'21. Form and manner of appeals against the award of Claims Tribunal: An appeal against he award of a Claims Tribunal shall be preferred in the form a memorandum stating concisely the grounds on which the appeal is preferred. It shall be accompanied by a copy of the judgment and the award appealed against.'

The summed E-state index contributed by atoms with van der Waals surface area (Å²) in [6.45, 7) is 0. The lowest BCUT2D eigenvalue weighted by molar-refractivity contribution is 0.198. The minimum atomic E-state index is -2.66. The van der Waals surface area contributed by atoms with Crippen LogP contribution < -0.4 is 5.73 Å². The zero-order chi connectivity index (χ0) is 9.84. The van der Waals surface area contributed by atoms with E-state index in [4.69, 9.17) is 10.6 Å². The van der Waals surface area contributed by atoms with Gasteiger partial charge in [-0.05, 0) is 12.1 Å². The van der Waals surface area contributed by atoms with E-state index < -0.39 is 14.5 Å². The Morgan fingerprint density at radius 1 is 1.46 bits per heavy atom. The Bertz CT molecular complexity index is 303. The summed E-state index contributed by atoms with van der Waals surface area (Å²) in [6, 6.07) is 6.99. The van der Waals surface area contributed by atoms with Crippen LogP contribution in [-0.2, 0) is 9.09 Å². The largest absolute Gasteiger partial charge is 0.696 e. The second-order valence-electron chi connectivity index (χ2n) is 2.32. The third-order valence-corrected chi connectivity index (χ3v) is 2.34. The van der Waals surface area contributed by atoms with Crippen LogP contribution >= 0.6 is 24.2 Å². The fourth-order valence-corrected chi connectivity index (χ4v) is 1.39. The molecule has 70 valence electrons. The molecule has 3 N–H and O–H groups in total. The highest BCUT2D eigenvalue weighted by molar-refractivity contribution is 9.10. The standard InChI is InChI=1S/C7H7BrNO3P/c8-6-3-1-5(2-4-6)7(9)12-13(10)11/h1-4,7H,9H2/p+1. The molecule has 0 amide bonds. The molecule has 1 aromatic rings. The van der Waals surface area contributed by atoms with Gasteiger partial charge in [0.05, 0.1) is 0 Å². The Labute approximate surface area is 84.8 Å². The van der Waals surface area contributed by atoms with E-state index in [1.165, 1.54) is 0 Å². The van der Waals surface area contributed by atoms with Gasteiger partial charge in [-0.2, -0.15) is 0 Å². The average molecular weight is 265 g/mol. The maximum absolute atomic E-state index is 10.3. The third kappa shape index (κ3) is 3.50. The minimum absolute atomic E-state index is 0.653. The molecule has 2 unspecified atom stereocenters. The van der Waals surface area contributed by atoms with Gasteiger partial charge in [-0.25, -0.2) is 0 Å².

The emphasis has been laid by the learned counsel for the respondent on the fact that in the aforesaid rule, it is stated that the memorandum of appeal shall be accompanied by a copy of the judgment and award appealed against. Relying on the aforesaid phraseology his contention is that the award is not the same thing as judgment and both should accompany the memorandum of appeal. The word 'award' has not been defined in the Act. The learned counsel for the respondent says that award is the same thing as a decree as defined in the Code of Civil Procedure. In support of his contention, he relies on a Full Bench judgment of this court in Shanti Devi v. General Manager, Haryana Roadways. Ambala AIR 1972 Punj & Har 65(FB). Wherein it has been stated that it is apparent from the perusal of the rules that the word 'award' has been used synonymous with the word 'decree' and it has not been used to convey the meaning that the proceedings before the Claims Tribunal are in the nature of arbitration proceedings. The question for determination before the Full Bench was as to whether an appeal was maintainable under clause 10 of the Letters Patent against the decision of a learned Single Judge of the High Court in appeal filed against the award of the Motor Accidents Claims Tribunal under Section 110-D of the Act. In interpreting clause 10 of the Letters Patent, these observations were made by the Full Bench. It is not stated that the award shall be prepared in the same way in which the decree is prepared. The judgment and the award may be contained in the same document. A reading of Rule 19 shows that the Tribunal while passing order shall record concisely the findings on each issue framed and the reasons for such findings. This part of the order may be called a judgment. It is further provided that it shall make an award specifying the amount of compensation to be paid by the insurer and also the person or persons to whom compensation shall be paid. The part of the order which contains the aforesaid finding, it appears, will be termed as the award. It is not necessary that a separate document shall be prepared which may contain the amount of compensation to be paid by the insurer and also the names of person or persons to whom compensation shall be paid and that document is to be termed as an award. The word 'decree' has been defined in sub-section (2) of Section 2 of the Code of Civil Procedure and what the decree has to contain has been provided in Rule 6 of Order XX of the Code of Civil Procedure. Sub-rule (1) of Rule 6 of Order XX says that the decree shall agree with the judgment; it shall contain the number of the suit, the names and descriptions of the parties, and the particulars of the claim, and shall specify clearly the relief granted or other determination of the suit. In sub-rule (2) of Rule 6 of Order XX it is stated that the decree shall also state the amount of costs incurred in the suit, and by whom or out of what property and in what proportions such costs are to be paid. Rules 9 to 18 of Order XX of the Code of Civil Procedure pertain to decrees that are to be prepared in different type of cases. The forms of decrees are provided in Appendix 'D'. The aforesaid provisions of the Code of civil Procedure have not been made applicable to the proceedings before the Tribunal. It appears from the aforesaid rules that it is not necessary that a separate award in the form of a decree should be prepared by the Tribunal. If that had been the intention, that would be specifically stated in the Rules and the Act. The word 'award' has not been defined either in the Act or in the Rules. In case it has not been defined its ordinary dictionary meaning shall have to be taken into consideration for interpreting it. 'Award' has been defined in the Shorter Oxford English Dictionary. Third Edition as '(1) A sentence or decision after examination. esp. that of an arbitrator or umpire: the document embodying it (2) That which is awarded or assigned as payment, penalty etc.' In Webster's New Twentieth Century Dictionary, Second Edition. 'Award' has been defined as '(1) a judgment. sentence, or decision: (2)................... (3) something awarded.' In Black's Law Dictionary the definition of the word is as follows: 'the decision or determination rendered by arbitrators or commissioners, or other private or extra-judicial deciders, upon a controversy submitted to them.' The aforesaid definitions show that the award is the decision of the Tribunal or the arbitrators upon a claim. The learned counsel for the respondent refers to the memo of costs prepared by the Court and states that it was an award and a copy thereof should have been annexed with the appeal. This contention of the learned counsel for the respondent has no force. The memo of costs has not been provided in the Rules. It only gives the details of the expenses that a party can claim on account of costs. It cannot be termed as an award. According to sub-rule (2) of Rule 6 of the Order XX. the costs have to form part of a decree but it is not necessary that the costs shall be a part of an award. In the present case, the claim application has been dismissed. The order of dismissal is the award in the case. Both the judgment and the award are incorporated in the same document dated February 26, 1970. For the reasons given above. I do not find any merit in the preliminary objection of the learned counsel for the respondent and reject the same.